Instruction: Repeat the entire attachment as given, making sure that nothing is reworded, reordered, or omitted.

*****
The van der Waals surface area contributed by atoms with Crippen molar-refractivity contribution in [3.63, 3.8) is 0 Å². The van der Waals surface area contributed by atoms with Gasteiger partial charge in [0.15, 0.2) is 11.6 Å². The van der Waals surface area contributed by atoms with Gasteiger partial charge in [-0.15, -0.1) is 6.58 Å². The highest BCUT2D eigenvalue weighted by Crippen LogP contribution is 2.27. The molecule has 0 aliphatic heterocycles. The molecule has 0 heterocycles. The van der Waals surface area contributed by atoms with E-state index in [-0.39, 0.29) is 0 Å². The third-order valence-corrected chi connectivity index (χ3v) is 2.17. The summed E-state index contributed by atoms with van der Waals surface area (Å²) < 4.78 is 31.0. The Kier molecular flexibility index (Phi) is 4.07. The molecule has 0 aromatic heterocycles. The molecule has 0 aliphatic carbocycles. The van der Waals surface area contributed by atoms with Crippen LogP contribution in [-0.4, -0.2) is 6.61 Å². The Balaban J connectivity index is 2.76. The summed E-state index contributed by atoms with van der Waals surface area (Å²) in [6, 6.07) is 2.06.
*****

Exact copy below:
The van der Waals surface area contributed by atoms with Crippen molar-refractivity contribution in [3.63, 3.8) is 0 Å². The van der Waals surface area contributed by atoms with Gasteiger partial charge in [0.15, 0.2) is 11.6 Å². The van der Waals surface area contributed by atoms with Gasteiger partial charge in [-0.15, -0.1) is 6.58 Å². The highest BCUT2D eigenvalue weighted by Crippen LogP contribution is 2.27. The molecule has 0 aliphatic heterocycles. The molecule has 0 heterocycles. The van der Waals surface area contributed by atoms with E-state index in [-0.39, 0.29) is 0 Å². The third-order valence-corrected chi connectivity index (χ3v) is 2.17. The summed E-state index contributed by atoms with van der Waals surface area (Å²) < 4.78 is 31.0. The Kier molecular flexibility index (Phi) is 4.07. The molecule has 0 aromatic heterocycles. The molecule has 0 aliphatic carbocycles. The van der Waals surface area contributed by atoms with Crippen LogP contribution in [-0.4, -0.2) is 6.61 Å². The Balaban J connectivity index is 2.76. The summed E-state index contributed by atoms with van der Waals surface area (Å²) in [6, 6.07) is 2.06.